In 2007, 2008 and 2009 the leading Russian gay activist Nikolay Alekseyev applied to the European Court of Human Rights, complaining of a violation of his right to peaceful assembly on account of the repeated ban on public events he had organised in 2006, 2007 and 2008. He also complained that he had not had an effective remedy against the alleged violation of his freedom of assembly and that the Moscow authorities’ treatment of his applications to hold the events had been discriminatory.
He argued that his right under Article 30 of the Constitution of the Russian Federation, which provides that everyone has the right to freedom of association and peaceful assembly, had been violated. Article 55 (3) provides that rights and freedoms may be restricted by federal laws for the protection of constitutional principles, public morals, health, and the rights and lawful interests of others, and to ensure the defence and security of the State. The 2004 Federal Law On Assemblies, Meetings, Demonstrations, Marches and Picketing should, if applied properly, permit Gay Pride marches where application has been made beforehand.
On 21 October 2010 the Strasbourg Court unanimously – including the great Russian judge Anatoly Kovler – concluded that the ban on the events organised by Mr Alekseyev did not correspond to a pressing social need and was thus not necessary in a democratic society. Furthermore, he had been denied an effective legal remedy, and he had suffered discrimination.
This resounding judgment did not lead to a change in the policy of the Moscow authorities. Many more complaints to the European Court of Human Rights are pending. It is highly likely that the Court will adopt a ‘pilot judgment’ against Russia, setting out detailed instructions designed to resolve what is clearly a systemic issue.
On 13 December 2010 the Federal Law On Protection of Children from Information Leading to Harm to their Health and Development”, promoted by Yelena Mizulina, came into force, and has been amended – and made more severe – by amendments in 2012 and 2013. The 2013 amendment added “propaganda” promoting “non-traditional sexual relationships” as a class of harmful content under the Law. The Code of Administrative Misdemeanours (KOAP) provides by Article 6.17 for punishment of violation of the Law by large fines. Yelena Mizulina is the chairperson of the Russian Duma’s Committee on Family, Women and Children. She is the Russian Mary Whitehouse, a champion of high moral standards who promotes legislative initiatives to improve the morality of Russian society.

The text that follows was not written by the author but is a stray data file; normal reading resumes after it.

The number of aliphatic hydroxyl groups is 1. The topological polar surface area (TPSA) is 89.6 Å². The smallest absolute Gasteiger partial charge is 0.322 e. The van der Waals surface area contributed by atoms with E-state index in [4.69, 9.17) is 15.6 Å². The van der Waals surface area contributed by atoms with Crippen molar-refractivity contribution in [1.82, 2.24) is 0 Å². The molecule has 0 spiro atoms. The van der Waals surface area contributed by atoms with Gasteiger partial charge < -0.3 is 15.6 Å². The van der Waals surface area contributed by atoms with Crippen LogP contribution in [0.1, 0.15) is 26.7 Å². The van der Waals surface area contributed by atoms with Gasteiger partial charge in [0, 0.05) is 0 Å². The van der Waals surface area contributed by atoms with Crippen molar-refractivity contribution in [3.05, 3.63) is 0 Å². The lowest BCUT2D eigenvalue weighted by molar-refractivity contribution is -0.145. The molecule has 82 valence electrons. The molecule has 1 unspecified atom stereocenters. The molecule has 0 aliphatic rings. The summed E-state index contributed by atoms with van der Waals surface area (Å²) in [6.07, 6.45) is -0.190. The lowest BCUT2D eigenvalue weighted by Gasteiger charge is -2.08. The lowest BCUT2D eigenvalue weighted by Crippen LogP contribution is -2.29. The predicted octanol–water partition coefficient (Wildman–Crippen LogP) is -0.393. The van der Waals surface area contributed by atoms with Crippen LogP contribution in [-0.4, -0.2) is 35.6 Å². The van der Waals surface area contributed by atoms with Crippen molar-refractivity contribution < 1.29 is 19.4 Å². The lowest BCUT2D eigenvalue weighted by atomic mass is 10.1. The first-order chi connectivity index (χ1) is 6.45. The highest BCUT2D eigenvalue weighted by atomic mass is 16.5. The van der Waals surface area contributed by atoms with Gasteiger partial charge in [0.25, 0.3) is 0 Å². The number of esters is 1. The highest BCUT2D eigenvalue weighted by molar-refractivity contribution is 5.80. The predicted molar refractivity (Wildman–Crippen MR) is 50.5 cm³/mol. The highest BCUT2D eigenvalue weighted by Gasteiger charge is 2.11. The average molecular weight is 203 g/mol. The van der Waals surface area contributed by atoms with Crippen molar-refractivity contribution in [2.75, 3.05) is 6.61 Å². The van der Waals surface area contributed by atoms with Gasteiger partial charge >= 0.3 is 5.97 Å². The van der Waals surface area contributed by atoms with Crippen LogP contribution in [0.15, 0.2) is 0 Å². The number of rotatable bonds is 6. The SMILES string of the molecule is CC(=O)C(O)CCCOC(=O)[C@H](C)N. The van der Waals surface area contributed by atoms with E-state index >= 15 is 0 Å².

Nevertheless, there were few prosecutions. Here are two examples. In December 2013 Mr Alexeyev and Yaroslav Yevtushenko picketed outside a children’s library in Arkhangelsk holding banners that read: “Gays aren’t made, they’re born!” The two were fined 4,000 roubles and their appeal was rejected. The activist Dmitry Isakov protested the law in Kazan. Several months later, he was summoned to court after a teenager in Arkhangelsk had seen photos of his protest online and filed a complaint. Isakov was fined 4,000 roubles (about £50) in January 2014.
Every year 17 May is the International Day Against Homophobia, Transphobia and Biphobia. That date was chosen to commemorate the decision to remove homosexuality from the International Classification of Diseases of the World Health Organization (WHO) in 1990.
On 17 May 2015 various events devoted to the International Day took place all over the world. In Russia applications to hold LGBT pickets or demonstrations are highly likely to be rejected by the local authorities. Activists therefore organised ‘rainbow flash mobs’, and these and other events took place in sixteen Russian cities. Most rallies took place without serious incidents.

Russian Prisons: From GULAG to FSIN
SCRSS Digest, No 1, Spring 2017
On 8 December 2016 President Putin met his Council for Civil Society and Human Rights, which includes several leading Russian human rights activists and prison reformers. Some of them have been active in the independent prison Public Monitoring Commission (ONK), created in 2008 during Mr Medvedev’s presidency. The ONK, inspired by the British system of Prison Visitors, has rights to visit all places of detention, interview prisoners and report on conditions.